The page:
Noisey Show

Mineral's 'The Power of Failing' Dragged Alternative Rock in a More Emotionally Vulnerable Direction

A look back at the band's debut album on its 20-year anniversary.
January 30, 2017, 3:24pm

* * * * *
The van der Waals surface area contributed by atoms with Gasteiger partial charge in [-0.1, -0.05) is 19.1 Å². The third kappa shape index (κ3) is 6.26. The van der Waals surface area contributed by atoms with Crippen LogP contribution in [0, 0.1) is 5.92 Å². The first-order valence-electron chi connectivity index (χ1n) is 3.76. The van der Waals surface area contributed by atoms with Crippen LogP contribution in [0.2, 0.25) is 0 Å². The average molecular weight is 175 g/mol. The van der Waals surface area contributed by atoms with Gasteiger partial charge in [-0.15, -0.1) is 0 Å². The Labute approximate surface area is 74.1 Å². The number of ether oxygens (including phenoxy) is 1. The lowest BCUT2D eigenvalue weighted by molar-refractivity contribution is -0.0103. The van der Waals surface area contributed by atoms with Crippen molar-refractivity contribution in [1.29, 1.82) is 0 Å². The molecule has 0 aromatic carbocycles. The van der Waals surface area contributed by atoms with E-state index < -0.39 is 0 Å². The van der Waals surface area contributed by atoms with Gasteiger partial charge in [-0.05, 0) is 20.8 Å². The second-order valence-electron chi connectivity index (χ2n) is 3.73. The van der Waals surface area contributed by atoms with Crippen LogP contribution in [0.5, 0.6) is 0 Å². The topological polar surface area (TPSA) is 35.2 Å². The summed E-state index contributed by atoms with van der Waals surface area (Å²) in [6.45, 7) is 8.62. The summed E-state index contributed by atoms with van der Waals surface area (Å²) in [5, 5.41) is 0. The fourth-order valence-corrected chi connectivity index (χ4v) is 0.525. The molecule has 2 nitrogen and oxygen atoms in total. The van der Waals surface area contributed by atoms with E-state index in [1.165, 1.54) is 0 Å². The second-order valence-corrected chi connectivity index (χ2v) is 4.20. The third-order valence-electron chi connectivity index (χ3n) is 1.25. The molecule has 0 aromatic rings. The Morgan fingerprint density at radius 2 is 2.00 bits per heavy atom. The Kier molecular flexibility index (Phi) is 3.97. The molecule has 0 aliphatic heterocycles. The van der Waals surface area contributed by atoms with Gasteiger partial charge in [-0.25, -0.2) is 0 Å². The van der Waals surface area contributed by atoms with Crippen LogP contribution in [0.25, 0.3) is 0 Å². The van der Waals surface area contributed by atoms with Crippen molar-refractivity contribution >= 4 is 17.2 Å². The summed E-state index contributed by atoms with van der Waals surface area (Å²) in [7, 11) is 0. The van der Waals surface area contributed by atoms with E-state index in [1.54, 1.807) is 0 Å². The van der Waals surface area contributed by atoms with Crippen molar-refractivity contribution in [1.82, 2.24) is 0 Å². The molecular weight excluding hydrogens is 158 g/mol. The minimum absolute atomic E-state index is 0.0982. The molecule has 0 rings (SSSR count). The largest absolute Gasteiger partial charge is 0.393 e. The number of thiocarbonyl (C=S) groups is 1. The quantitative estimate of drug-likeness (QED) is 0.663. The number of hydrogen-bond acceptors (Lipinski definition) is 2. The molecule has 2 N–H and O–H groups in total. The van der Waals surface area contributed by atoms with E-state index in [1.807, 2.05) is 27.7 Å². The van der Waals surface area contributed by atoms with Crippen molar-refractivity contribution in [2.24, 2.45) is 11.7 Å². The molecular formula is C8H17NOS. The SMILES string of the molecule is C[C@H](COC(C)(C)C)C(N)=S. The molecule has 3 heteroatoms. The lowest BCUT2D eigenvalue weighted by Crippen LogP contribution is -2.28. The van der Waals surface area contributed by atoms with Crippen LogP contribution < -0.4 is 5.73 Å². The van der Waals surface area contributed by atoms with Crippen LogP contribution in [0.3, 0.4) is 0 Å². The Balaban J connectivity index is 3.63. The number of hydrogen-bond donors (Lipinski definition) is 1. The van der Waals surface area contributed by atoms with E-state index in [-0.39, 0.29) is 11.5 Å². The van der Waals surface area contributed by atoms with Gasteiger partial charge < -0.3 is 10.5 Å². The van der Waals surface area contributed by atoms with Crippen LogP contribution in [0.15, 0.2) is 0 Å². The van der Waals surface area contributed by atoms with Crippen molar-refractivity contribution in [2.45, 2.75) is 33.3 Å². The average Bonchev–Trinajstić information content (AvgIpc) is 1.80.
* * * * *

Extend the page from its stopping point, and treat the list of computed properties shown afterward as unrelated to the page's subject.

Three songs into their set, Mineral—billed as "The Parking Lot"—took the enraptured crowd at Austin venue Mohawk back to their jarring and raw debut album  The Power of Failing."It's been so long since I've been by myself… And I need this more than you will ever know" blared frontman Chris Simpson, just a few blocks from the site of their final show before breaking up almost two decades prior. It was sort of a last rehearsal before embarking on a world tour starting in 2014 that saw their unprecedented popular demand forcing them to extend for almost a year. There were a hundred or so people there who had waited in line that day to ensure entry, and besides a shared love of emotionally taxing music from the 90s, many of them had something else in common: They never saw Mineral when they were first around. This month marks 20 years since four "pizza boys gone rock" from Austin-via-Houston, Texas released  The Power of Failing on now long-defunct but iconic emo-hit factory Crank! Records. With a raw production and Simpson's over-burdened, emotionally needy vocals, for many, they were the logical next step from Sunny Day Real Estate or Christie Front Drive, both of which had begun laying the groundwork for this new melodic and emotional brand of hardcore some years before. But with Sunny Day Real Estate in constant flux, and Christie Front Drive nearing the end of their run, it left the door open for Mineral to succeed them. Though less "post-hardcore" than the aforementioned contemporaries, sonically, Mineral also embraced the radio alternative of the 90s. Read more on Noisey

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